Michelin bosses have given Scottish Economy Secretary Derek Mackay until the end of the month to come up with a plan that could save the closure-threatened Dundee site.
Mr Mackay said the tyre maker had agreed to give him a hearing “in about three weeks’ time” so he can put an alternative proposal to them.
He has tasked Steve Dunlop, chief executive of Scottish Enterprise, to work on a “repurposing proposition” looking at different options for the plant, which employs 845 workers.
Mr Mackay told BBC Radio Scotland’s Good Morning Scotland programme: “I will be pulling together the best expertise, to put the best possible proposition to Michelin.
“They, whilst not wanting to revisit the decision, are at least giving me a hearing in about three weeks’ time so I can put that offer to them.”
Mr Mackay travelled to Paris to hold talks with senior figures from the French-based firm at the weekend, after learning of the proposal to shut the Dundee site in the next two years.
Mr Mackay said he still had hope for its future, adding: “When I expressed to them the things we are doing in Scotland, our manufacturing, our innovation, raising the skills and aspirations of our country, I think they took an interest in that.
“So I want to put the best proposition possible to them.”
He called on the UK Govenrment to commit additional funding to the Tay Cities deal, which brings together the governments in Edinburgh and London, along with the local council and others, to try to boost the local economy.
The UK Government has announced £150 million of cash for this, with Holyrood ministers pledging £200 million.
Mr Mackay said he was “open” to providing additional resources, but said Westminster must do the same.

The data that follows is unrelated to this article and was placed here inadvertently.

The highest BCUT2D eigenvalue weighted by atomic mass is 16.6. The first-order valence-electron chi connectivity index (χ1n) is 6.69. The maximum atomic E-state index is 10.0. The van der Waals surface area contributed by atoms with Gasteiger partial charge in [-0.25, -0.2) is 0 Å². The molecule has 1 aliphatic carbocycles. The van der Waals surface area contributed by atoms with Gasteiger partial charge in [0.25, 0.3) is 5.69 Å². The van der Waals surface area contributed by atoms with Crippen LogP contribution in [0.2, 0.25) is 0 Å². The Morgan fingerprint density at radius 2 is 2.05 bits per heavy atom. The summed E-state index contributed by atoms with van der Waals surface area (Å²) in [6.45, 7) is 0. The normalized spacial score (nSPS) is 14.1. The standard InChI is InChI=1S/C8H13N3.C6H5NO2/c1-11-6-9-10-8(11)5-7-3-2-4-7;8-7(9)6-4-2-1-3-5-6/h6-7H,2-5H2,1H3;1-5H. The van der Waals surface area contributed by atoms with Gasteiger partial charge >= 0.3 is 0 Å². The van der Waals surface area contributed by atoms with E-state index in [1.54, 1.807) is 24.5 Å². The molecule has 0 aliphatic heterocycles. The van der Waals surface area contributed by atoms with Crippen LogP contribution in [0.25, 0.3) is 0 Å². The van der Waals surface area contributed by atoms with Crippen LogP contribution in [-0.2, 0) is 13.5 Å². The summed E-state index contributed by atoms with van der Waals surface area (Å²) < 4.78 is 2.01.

He said: “They’ve said they might revisit the £150 million Tay Cities region deal. We need more than that, we can’t dilute the city region deal, we need to add to it, and that is my call to them.
“We’re aware that this task is not easy one, and there are significant challenges to be faced. But we are, as a Government, determined to do everything within our power to prevent this closure.”
He held crisis talks with Michelin, the Unite trade union and Dundee City Council on Tuesday.
He later told MSPs the Scottish Government would “leave no stone unturned” in efforts to save the plant.
Mr Mackay said: “We’re aware that this task is not easy one, and there are significant challenges to be faced.”
Michelin confirmed earlier that the Dundee plant, which opened in 1972, is due to cease operations by mid-2020.
The company said the market for premium smaller tyres such as those produced at the Tayside factory has dropped significantly due to an increase in cheap imports from Asia and a shift to larger car tyres.